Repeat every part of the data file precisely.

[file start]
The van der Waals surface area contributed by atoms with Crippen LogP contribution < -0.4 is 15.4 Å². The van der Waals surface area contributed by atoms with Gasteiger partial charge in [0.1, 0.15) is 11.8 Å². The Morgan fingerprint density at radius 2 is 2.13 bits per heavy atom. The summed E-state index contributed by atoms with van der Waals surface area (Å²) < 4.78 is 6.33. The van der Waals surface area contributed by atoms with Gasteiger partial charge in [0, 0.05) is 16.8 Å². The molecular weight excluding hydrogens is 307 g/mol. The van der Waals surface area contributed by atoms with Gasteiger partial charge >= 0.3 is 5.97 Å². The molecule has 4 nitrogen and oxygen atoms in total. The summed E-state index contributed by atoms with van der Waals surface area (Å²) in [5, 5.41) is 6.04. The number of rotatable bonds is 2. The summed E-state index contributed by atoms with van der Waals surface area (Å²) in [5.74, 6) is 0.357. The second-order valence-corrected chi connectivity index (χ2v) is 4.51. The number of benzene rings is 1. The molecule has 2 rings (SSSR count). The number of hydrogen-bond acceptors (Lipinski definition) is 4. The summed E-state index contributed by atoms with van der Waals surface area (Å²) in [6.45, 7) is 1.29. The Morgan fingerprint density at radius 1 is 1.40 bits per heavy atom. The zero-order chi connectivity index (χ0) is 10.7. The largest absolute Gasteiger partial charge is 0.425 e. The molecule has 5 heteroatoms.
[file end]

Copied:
The van der Waals surface area contributed by atoms with Crippen LogP contribution < -0.4 is 15.4 Å². The van der Waals surface area contributed by atoms with Gasteiger partial charge in [0.1, 0.15) is 11.8 Å². The Morgan fingerprint density at radius 2 is 2.13 bits per heavy atom. The summed E-state index contributed by atoms with van der Waals surface area (Å²) < 4.78 is 6.33. The van der Waals surface area contributed by atoms with Gasteiger partial charge in [0, 0.05) is 16.8 Å². The molecular weight excluding hydrogens is 307 g/mol. The van der Waals surface area contributed by atoms with Gasteiger partial charge >= 0.3 is 5.97 Å². The molecule has 4 nitrogen and oxygen atoms in total. The summed E-state index contributed by atoms with van der Waals surface area (Å²) in [5, 5.41) is 6.04. The number of rotatable bonds is 2. The summed E-state index contributed by atoms with van der Waals surface area (Å²) in [5.74, 6) is 0.357. The second-order valence-corrected chi connectivity index (χ2v) is 4.51. The number of benzene rings is 1. The molecule has 2 rings (SSSR count). The number of hydrogen-bond acceptors (Lipinski definition) is 4. The summed E-state index contributed by atoms with van der Waals surface area (Å²) in [6.45, 7) is 1.29. The Morgan fingerprint density at radius 1 is 1.40 bits per heavy atom. The zero-order chi connectivity index (χ0) is 10.7. The largest absolute Gasteiger partial charge is 0.425 e. The molecule has 5 heteroatoms.